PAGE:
Wednesday 19 December 2012

More funding needed to pay London nursery workers a proper wage

 The following statement has been released by London Councils, the body representing 33 local authorities in London:

Pressures on London’s childcare system mean that almost 25,000 extra nursery places are necessary to meet a headline pledge by the Deputy Prime Minister, new research shows.

London Councils, the body which represents the capital’s 33 local authorities, commissioned Daycare Trust, a national charity which campaigns for affordable childcare, to look at how to make the entitlement for free part-time early years education for the poorest 20 per cent of two-year olds work in the capital.

The research reveals that a minimum of 24,100 new places are needed to meet the pledge. This will rise further to 31,700 places by September 2014.

Factors adversely affecting the capital, including higher levels of poverty, rising birth rates, migration and higher staff and property costs, mean that the costs of delivering the scheme will be significantly higher than elsewhere in the UK.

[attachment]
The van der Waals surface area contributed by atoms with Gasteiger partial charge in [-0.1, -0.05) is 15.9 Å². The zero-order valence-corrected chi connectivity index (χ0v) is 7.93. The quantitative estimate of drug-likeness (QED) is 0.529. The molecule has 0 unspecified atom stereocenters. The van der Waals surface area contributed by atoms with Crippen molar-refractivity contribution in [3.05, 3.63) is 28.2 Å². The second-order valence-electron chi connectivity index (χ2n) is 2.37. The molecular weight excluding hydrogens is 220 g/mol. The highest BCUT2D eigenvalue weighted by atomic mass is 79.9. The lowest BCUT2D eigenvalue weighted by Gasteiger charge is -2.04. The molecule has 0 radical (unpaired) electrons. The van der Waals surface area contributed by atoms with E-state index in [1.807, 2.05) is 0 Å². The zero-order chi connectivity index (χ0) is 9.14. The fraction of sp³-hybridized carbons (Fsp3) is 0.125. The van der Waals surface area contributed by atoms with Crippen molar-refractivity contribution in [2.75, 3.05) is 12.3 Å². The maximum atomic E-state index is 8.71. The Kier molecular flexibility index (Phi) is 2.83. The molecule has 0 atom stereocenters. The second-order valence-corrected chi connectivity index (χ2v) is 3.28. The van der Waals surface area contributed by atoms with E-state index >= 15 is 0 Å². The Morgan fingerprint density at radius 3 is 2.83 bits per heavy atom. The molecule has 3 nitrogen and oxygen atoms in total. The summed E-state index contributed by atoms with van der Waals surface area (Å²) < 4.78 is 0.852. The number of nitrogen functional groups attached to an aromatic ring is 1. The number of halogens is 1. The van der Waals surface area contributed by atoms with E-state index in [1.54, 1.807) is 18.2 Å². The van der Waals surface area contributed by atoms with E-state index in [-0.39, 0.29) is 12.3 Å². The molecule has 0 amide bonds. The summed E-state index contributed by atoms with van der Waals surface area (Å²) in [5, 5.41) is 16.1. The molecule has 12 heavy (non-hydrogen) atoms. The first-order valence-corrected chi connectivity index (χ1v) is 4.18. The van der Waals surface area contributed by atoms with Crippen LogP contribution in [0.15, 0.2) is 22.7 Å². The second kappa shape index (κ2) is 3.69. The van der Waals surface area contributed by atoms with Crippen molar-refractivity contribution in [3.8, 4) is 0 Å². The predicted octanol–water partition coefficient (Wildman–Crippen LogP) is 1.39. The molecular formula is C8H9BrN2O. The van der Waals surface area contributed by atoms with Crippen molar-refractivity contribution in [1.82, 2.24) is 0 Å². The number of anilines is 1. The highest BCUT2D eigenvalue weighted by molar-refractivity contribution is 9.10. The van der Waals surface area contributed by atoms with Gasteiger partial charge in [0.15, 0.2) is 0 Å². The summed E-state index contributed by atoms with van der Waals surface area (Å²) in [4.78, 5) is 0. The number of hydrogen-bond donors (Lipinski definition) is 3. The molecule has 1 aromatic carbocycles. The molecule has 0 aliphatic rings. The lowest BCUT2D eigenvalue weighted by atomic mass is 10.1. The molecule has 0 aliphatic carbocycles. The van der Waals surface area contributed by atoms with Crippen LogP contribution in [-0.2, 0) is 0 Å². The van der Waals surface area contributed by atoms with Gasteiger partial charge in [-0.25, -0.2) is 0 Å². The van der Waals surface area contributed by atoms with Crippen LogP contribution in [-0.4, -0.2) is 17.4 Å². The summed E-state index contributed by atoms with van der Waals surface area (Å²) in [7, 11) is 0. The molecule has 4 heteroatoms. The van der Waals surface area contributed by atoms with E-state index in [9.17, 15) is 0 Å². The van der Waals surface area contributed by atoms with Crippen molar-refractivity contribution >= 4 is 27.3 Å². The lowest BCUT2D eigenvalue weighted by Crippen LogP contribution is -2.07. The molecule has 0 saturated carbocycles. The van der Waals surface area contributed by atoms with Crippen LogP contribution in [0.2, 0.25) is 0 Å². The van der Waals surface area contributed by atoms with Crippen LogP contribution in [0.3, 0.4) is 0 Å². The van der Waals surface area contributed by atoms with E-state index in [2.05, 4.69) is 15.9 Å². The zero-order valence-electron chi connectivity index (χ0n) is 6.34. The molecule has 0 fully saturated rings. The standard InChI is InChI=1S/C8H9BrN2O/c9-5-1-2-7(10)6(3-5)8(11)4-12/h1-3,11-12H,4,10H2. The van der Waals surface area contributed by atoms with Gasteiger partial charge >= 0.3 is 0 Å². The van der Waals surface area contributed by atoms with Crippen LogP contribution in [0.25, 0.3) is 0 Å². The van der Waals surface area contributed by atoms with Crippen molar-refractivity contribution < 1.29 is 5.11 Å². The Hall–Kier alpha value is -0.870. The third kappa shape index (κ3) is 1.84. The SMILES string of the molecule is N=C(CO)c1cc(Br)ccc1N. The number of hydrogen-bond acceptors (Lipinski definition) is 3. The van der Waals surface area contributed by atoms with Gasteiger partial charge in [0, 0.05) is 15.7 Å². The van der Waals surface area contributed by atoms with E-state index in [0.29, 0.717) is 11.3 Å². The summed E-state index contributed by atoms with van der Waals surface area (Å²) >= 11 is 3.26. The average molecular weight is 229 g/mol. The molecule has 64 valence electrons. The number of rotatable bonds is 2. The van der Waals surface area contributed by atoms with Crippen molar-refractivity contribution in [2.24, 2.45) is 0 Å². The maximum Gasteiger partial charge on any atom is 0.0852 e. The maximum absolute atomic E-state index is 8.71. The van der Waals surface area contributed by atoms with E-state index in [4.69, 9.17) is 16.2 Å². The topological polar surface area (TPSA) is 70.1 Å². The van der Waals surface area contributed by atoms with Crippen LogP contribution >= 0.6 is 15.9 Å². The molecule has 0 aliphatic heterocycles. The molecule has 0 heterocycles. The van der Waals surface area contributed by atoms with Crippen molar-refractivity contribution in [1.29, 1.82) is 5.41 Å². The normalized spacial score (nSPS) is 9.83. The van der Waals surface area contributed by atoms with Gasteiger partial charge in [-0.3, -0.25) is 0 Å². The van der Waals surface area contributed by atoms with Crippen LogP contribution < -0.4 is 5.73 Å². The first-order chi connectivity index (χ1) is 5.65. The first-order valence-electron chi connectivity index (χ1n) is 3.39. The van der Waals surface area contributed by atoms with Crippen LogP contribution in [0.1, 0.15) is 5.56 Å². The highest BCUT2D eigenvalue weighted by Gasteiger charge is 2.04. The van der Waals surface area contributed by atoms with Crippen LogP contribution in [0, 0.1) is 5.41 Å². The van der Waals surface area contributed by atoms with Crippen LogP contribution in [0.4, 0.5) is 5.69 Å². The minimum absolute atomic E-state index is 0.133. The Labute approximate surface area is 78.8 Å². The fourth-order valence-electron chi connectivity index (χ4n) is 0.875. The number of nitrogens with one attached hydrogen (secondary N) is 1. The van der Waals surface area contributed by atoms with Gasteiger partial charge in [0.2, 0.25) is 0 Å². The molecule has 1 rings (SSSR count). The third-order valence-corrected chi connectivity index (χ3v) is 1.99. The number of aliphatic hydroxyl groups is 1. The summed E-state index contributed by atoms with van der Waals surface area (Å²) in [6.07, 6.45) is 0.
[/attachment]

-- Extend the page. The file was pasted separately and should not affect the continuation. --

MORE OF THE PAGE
To meet this challenge, the report outlines how a number of boroughs are taking innovative approaches to deliver the offer. This includes augmenting early years education with home learning and parental support. This eases pressure on childcare providers and provides targeted and integrated support to deprived families. 

The report makes a number of recommendations to government about how best to make the programme work. As well as supporting combining early years education with targeted parental support, the government should provide sufficient funding to London Boroughs to allow providers to be paid £8 per hour. Based on government allocations, providers will receive a significantly lower average of £5.71 per hour if all revenue funding goes to providers.
Mayor Jules Pipe, Chair of London Councils, said:

“Today’s research shows that councils are thinking innovatively about how to create the places needed to deliver this new entitlement. However, London has more births, more poverty and more expensive childcare costs than elsewhere in the UK. The government needs to take this into account.”
Anand Shukla, Chief Executive of Daycare Trust, said:

“This policy has the potential to boost the life chances of the most deprived children in London but finding an additional 25,000 early education places for two year olds is proving a huge challenge for local authorities. A shortfall in day-to-day funding, for providers and for local authorities, risks compromising this ambitious policy. A small amount of extra funding would get the buy-in of providers and the essential local authority infrastructure needed to make this scheme a success.”

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